We saw in the previous chapter how to combine some fields of different types in a container called a struct to create a new type that we can use in our functions and programs. We also saw how to gather n objects of the same type into a single array that we can pass as a single value to a function.
This is fine, but do you remember :ref:`the note we wrote about arrays<arrays-note>`? Yes, that one about the fact that they don't grow or shrink, that an array of 10 elements of a given type is totally different of an array of, say, 9 elements of the same type.
This kind of inflexibility about arrays leads us to this chapter's subject.
You'd love to have arrays without specifying sizes, right? Well, that is possible in a manner of speaking, we call 'dynamic arrays' in Go slices.
A slice is not actually a 'dynamic array' but rather a reference (think pointer) to a sub-array of a given array (anywhere from empty to all of it). You can declare a slice just like you declare an array, omitting the size.
As we see in the above snippet, we can declare a slice literal just like an array literal, except that we leave out the size number.
We can create slices by slicing an array or even an existing slice. That is taking a portion (a 'slice') of it, using this syntax array[i:j]. Our created slice will contain elements of the array that start at index i and end before j. (array[j] not included in the slice)
- When slicing, first index defaults to 0, thus ar[:n] means the same as ar[0:n].
- Second index defaults to len(array/slice), thus ar[n:] means the same as ar[n:len(ar)].
- To create a slice from an entire array, we use ar[:] which means the same as ar[0:len(ar)] due to the defaults mentioned above.
Ok, let's go over some more examples to make this even clearer. Read slowly and pause to think about each line so that you fully grasp the concepts.
Does it make more sense now? Fine!
Is that all there is? What's so interesting about slices?
Lets show you more examples below for the yummy sliced fruity goodness.
Say we need to find the biggest value in an array of 10 elements. Good, we know how to do it. Now, imagine that our program has the task of finding the biggest value in many arrays of different sizes! Aha! See? One function is not enough for that, because, remember, the types: [n]int and [m]int are different! They can not be used as an input of a single function.
Slices fix this quite easily! In fact, we need only write a function that accepts a slice of integers as an input parameter, and create slices of arrays.
Let's see the code.
You see? Using a slice as the input parameter of our function made it reusable and we didn't had to rewrite the same function for arrays of different sizes. So remember this: whenever you think of writing a function that takes an array as its input, think again, and use a slice instead.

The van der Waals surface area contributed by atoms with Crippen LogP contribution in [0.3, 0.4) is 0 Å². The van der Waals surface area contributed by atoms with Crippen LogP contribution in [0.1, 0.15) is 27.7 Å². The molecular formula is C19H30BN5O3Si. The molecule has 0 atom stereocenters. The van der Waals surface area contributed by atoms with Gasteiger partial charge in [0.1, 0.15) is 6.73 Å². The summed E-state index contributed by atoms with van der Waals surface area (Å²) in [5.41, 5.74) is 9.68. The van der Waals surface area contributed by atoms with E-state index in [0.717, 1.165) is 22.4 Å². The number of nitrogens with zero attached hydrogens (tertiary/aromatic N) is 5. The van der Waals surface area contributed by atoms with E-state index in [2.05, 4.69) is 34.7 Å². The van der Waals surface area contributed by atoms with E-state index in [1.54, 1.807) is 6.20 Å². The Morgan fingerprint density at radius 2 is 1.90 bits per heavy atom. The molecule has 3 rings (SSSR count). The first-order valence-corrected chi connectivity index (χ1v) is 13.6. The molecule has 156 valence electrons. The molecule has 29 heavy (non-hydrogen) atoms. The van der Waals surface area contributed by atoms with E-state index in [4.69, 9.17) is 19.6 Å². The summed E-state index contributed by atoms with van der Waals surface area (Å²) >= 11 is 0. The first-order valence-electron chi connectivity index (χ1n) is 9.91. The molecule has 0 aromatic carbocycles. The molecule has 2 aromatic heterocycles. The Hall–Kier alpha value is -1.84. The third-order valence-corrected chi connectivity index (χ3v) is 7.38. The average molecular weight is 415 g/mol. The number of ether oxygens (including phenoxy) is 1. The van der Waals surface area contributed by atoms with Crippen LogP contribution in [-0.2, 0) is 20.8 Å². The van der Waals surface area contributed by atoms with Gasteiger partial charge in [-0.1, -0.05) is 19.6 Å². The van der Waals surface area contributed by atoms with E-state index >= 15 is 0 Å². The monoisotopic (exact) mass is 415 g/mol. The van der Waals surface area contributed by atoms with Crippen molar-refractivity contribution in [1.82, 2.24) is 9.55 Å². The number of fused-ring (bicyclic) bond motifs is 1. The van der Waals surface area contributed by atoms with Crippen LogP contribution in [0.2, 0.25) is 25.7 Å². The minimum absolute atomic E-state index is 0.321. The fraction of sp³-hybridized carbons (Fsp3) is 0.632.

Let's see other advantages of slices.
We stated earlier that slices are references to some underlying array (or another slice). What exactly does that mean? It means that slicing an array or another slice doesn't simply copy some of the array's elements into the new slice, it instead make the new slice point to the element of this sliced array similar to the way pointers operate.
In other words: changing an element's value in a slice will actually change the value of the element in the underlying array to which the slice points. This changed value will be visible in all slices and slices of slices containing the array element.
Let's see an example:
Let's talk about the PrintByteSlice function a little bit. If you analyze its code, you'll see that it loops until before len(slice)-1 to print the element slice[i] followed by a comma. At the end of the loop, it prints slice[len(slice)-1] (the last item) with a closing bracket instead of a comma.
PrintByteSlice works with slices of bytes, of any size, and can be used to print arrays content also, by using a slice that contains all of its elements as an input parameter. This proves the utility of the advice before: always think of slices when you're about to write functions for arrays.
Until now, we've learned that slices are truly useful as input parameters for functions which expect blocks of a variable size of consecutive elements of the same type. We have learned also that slices are references to portions of an array or another slice.
That is not all. Here's an awesome feature of slices.
One of our concerns with arrays is that they're inflexible. Once you declare an array, its size can't change. It won't shrink nor grow. How unfortunate!